In order to determine whether or not the Defendant is indebted to the Plaintiff in the sum claimed, or any part thereof, the court must first determine certain matters, namely: (i) whether the used ladies shoes and sandals worth GHC 54, 870.00 (hereinafter referred to as the goods), were in fact supplied to the Defendant in January, 2013 to be paid for by the end of December, 2013 and whether he accepted the same; (ii) whether the goods were defective (iii) Whether the Defendant rejected the goods supplied to him, but the Plaintiff prevailed upon him to sell the ‘good ones’; (iv) whether the property in the goods had passed; (v) if so, what are the obligations of the parties to that oral contract for sale of goods. Bearing in mind the law of proof in civil suits, that is, proof by the preponderance of the probabilities, coupled with the principle of proof in civil actions as stated in cases such as Zabrama v. Segbedzi (1991) 2 GLR 221, the onus of proof of the supply of the goods and their net value, rest on the Plaintiff who has made those positive assertions.


The defendant also bears the burden of proof of the alleged damaged or defective goods and the rejection of the same. From the Plaintiff’s evidence before this court, goods worth GHS 54,870 were duly supplied to the Defendant in January, 2013 but the same has not been fully paid for as agreed. The court rejects the defendant’s denial of this evidence as having been made in bad faith, particularly his insistence that the supplies were made on 13/12/2013 and January, 2014.He has not demonstrated to be a credible witness as far as the issues before this court are concerned.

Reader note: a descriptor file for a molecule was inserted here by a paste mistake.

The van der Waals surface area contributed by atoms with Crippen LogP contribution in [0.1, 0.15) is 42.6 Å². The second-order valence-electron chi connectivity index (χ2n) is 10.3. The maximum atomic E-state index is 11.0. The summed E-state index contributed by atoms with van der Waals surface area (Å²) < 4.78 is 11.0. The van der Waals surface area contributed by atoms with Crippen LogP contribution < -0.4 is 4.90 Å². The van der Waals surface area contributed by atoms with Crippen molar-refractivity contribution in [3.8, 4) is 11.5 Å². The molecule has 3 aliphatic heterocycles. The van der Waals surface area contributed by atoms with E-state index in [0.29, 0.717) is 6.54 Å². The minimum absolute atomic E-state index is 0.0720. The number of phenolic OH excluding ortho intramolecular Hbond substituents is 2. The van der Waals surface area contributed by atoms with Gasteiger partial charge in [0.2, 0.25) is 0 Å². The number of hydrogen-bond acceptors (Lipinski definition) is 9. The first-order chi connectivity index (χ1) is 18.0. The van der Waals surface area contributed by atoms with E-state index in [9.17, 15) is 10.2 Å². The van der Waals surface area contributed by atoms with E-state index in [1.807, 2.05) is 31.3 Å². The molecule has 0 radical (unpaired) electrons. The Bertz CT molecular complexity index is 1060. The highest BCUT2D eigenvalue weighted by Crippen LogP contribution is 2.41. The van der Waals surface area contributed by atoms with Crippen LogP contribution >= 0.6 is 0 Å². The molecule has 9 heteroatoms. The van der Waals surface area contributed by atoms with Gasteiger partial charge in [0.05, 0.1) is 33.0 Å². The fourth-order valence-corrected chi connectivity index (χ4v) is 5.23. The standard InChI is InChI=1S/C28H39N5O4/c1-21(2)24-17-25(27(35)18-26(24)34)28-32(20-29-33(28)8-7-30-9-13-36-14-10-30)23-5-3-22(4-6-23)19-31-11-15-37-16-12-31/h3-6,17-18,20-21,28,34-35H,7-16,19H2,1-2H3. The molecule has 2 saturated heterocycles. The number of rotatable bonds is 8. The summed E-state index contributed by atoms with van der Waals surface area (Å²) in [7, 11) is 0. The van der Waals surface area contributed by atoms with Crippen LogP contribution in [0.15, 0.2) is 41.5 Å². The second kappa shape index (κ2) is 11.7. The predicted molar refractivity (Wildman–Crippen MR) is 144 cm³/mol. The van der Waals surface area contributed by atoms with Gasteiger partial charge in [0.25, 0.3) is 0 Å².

Why is it so? By Section 80 (2) (b) of the Evidence Act, NRCD 323, the credibility of a witness may be attacked by the substance of his evidence. What the Defendant herein is telling the court is that even though supplies were made to him in December 2013 and the goods were defective, he again received a supply in January, 2014, consisting of defective goods. The Plaintiff has denied any of these. Two questions arise here: (i) Is it a prudent business practice to supply more goods when previous supplies have not been paid for as agreed? (ii) Will the ordinarily prudent business man accept delivery of defective goods whose resale is an issue twice? These questions will not be resolved in the affirmative by this court, particularly, since the Plaintiff has denied the same. This defence defies common sense, neither does it make business or economic sense. In any case, the exhibit ‘1’ series could have been photographs of any shoes, there is no link between those shoes and the consignment received from the Plaintiff, they are of no probative value in this trial.